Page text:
Archaeology

Dust to Dust

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Science  21 Apr 2000:
Vol. 288, Issue 5465, pp. 401
DOI: 10.1126/science.288.5465.401e

The Akkadian Empire in the Fertile Crescent collapsed suddenly about 4100 years ago. Recently, it was suggested that this event is also the first example of the demise of an empire as a consequence of climate change. Wind-blown silt characteristic of arid conditions directly overlies the archeological horizons, and it is thought that the empire depended on agricultural production as the basis for its trade network.

Cullen et al. have examined a deep-sea sediment core in the Gulf of Oman to search for broader evidence for such a connection. The data reveal that a 300-year period of marked aridity began abruptly and was coincident with the radiocarbon age for the end of the empire. They also correlated a volcanic horizon that marked the empire's collapse with one marking the onset of the aridity seen in the deep-sea core. The core record implies that the aridity was perhaps almost as severe as that during the Younger Dryas (a return to near glacial conditions just before the Holocene) and well beyond any other event in the Holocene. Thus, despite the implementation of grain storage and water management, a short-lived but drastic change in climate may have devastated an early empire.—BH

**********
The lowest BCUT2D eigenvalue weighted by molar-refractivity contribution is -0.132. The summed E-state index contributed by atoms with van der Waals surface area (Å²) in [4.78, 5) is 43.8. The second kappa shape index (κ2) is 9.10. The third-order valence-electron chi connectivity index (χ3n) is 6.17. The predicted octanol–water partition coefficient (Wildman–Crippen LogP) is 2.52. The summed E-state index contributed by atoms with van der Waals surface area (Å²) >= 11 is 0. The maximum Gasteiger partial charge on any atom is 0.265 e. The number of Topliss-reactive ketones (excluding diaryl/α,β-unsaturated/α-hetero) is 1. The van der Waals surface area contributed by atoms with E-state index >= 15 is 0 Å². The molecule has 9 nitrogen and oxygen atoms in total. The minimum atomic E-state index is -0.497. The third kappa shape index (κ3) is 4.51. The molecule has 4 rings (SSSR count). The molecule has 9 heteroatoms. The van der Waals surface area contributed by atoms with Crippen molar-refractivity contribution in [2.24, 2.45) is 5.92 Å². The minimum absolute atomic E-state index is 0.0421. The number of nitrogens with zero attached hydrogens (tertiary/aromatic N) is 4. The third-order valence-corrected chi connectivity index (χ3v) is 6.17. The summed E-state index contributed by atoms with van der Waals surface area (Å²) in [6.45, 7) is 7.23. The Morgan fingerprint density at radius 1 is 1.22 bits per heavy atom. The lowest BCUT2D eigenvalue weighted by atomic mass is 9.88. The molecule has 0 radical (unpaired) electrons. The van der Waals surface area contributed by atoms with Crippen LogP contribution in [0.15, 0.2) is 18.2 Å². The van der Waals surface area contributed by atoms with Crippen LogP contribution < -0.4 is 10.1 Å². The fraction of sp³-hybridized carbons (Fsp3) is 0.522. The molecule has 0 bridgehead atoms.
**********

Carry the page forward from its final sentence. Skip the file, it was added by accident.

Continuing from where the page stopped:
Geology28, 379 (2000).

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